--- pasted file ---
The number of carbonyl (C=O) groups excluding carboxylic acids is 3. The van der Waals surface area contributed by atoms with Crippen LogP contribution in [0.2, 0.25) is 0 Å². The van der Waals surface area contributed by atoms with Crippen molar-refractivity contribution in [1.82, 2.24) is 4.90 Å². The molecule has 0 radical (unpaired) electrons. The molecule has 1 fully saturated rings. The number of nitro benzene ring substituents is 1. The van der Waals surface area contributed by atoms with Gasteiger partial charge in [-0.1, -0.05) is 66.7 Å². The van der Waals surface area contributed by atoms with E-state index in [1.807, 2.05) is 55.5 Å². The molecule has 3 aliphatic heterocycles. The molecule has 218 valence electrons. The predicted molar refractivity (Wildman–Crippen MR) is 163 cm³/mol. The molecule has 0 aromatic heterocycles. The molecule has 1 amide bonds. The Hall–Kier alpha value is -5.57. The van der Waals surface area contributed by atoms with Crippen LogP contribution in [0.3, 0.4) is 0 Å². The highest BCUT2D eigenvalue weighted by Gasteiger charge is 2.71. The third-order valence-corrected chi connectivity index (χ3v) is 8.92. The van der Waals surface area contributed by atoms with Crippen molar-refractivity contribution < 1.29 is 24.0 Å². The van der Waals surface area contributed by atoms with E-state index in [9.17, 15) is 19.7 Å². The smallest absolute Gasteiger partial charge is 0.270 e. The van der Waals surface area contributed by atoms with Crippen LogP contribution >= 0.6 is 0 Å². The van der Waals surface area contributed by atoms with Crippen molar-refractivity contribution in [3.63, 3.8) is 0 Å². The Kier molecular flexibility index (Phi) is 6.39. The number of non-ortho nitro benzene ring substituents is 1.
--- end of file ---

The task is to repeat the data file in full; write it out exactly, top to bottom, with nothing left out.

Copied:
The number of carbonyl (C=O) groups excluding carboxylic acids is 3. The van der Waals surface area contributed by atoms with Crippen LogP contribution in [0.2, 0.25) is 0 Å². The van der Waals surface area contributed by atoms with Crippen molar-refractivity contribution in [1.82, 2.24) is 4.90 Å². The molecule has 0 radical (unpaired) electrons. The molecule has 1 fully saturated rings. The number of nitro benzene ring substituents is 1. The van der Waals surface area contributed by atoms with Gasteiger partial charge in [-0.1, -0.05) is 66.7 Å². The van der Waals surface area contributed by atoms with E-state index in [1.807, 2.05) is 55.5 Å². The molecule has 3 aliphatic heterocycles. The molecule has 218 valence electrons. The predicted molar refractivity (Wildman–Crippen MR) is 163 cm³/mol. The molecule has 0 aromatic heterocycles. The molecule has 1 amide bonds. The Hall–Kier alpha value is -5.57. The van der Waals surface area contributed by atoms with Crippen LogP contribution in [0.3, 0.4) is 0 Å². The highest BCUT2D eigenvalue weighted by Gasteiger charge is 2.71. The third-order valence-corrected chi connectivity index (χ3v) is 8.92. The van der Waals surface area contributed by atoms with Crippen molar-refractivity contribution < 1.29 is 24.0 Å². The van der Waals surface area contributed by atoms with E-state index in [9.17, 15) is 19.7 Å². The smallest absolute Gasteiger partial charge is 0.270 e. The van der Waals surface area contributed by atoms with Crippen LogP contribution >= 0.6 is 0 Å². The van der Waals surface area contributed by atoms with Crippen molar-refractivity contribution in [3.63, 3.8) is 0 Å². The Kier molecular flexibility index (Phi) is 6.39. The number of non-ortho nitro benzene ring substituents is 1.